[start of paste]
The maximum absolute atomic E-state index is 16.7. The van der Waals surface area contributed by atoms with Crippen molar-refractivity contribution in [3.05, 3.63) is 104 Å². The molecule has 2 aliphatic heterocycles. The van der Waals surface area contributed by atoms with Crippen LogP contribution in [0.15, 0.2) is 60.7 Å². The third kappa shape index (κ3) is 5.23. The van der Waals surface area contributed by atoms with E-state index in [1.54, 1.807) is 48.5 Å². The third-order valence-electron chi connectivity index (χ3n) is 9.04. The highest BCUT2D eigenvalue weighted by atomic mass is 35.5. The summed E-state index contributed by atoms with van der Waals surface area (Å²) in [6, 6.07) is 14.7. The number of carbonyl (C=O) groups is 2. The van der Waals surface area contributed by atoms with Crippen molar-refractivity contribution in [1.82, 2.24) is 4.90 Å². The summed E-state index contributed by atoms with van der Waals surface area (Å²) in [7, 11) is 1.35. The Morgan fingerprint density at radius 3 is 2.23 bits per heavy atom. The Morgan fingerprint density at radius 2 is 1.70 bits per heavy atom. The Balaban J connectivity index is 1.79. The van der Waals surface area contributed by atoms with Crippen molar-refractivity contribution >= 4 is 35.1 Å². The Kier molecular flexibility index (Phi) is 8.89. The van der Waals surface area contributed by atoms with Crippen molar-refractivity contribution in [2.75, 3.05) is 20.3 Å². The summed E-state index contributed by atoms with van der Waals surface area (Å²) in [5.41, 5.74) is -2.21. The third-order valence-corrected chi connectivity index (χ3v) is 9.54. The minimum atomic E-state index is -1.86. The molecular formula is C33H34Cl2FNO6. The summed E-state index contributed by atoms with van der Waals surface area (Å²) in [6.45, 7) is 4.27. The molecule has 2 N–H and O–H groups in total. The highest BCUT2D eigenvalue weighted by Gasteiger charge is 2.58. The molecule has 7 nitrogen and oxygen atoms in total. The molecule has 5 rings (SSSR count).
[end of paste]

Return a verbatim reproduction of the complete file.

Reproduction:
The maximum absolute atomic E-state index is 16.7. The van der Waals surface area contributed by atoms with Crippen molar-refractivity contribution in [3.05, 3.63) is 104 Å². The molecule has 2 aliphatic heterocycles. The van der Waals surface area contributed by atoms with Crippen LogP contribution in [0.15, 0.2) is 60.7 Å². The third kappa shape index (κ3) is 5.23. The van der Waals surface area contributed by atoms with E-state index in [1.54, 1.807) is 48.5 Å². The third-order valence-electron chi connectivity index (χ3n) is 9.04. The highest BCUT2D eigenvalue weighted by atomic mass is 35.5. The summed E-state index contributed by atoms with van der Waals surface area (Å²) in [6, 6.07) is 14.7. The number of carbonyl (C=O) groups is 2. The van der Waals surface area contributed by atoms with Crippen molar-refractivity contribution in [1.82, 2.24) is 4.90 Å². The summed E-state index contributed by atoms with van der Waals surface area (Å²) in [7, 11) is 1.35. The Morgan fingerprint density at radius 3 is 2.23 bits per heavy atom. The Morgan fingerprint density at radius 2 is 1.70 bits per heavy atom. The Balaban J connectivity index is 1.79. The van der Waals surface area contributed by atoms with Crippen molar-refractivity contribution >= 4 is 35.1 Å². The Kier molecular flexibility index (Phi) is 8.89. The van der Waals surface area contributed by atoms with Crippen molar-refractivity contribution in [2.75, 3.05) is 20.3 Å². The summed E-state index contributed by atoms with van der Waals surface area (Å²) in [5.41, 5.74) is -2.21. The third-order valence-corrected chi connectivity index (χ3v) is 9.54. The minimum atomic E-state index is -1.86. The molecular formula is C33H34Cl2FNO6. The summed E-state index contributed by atoms with van der Waals surface area (Å²) in [6.45, 7) is 4.27. The molecule has 2 N–H and O–H groups in total. The highest BCUT2D eigenvalue weighted by Gasteiger charge is 2.58. The molecule has 7 nitrogen and oxygen atoms in total. The molecule has 5 rings (SSSR count).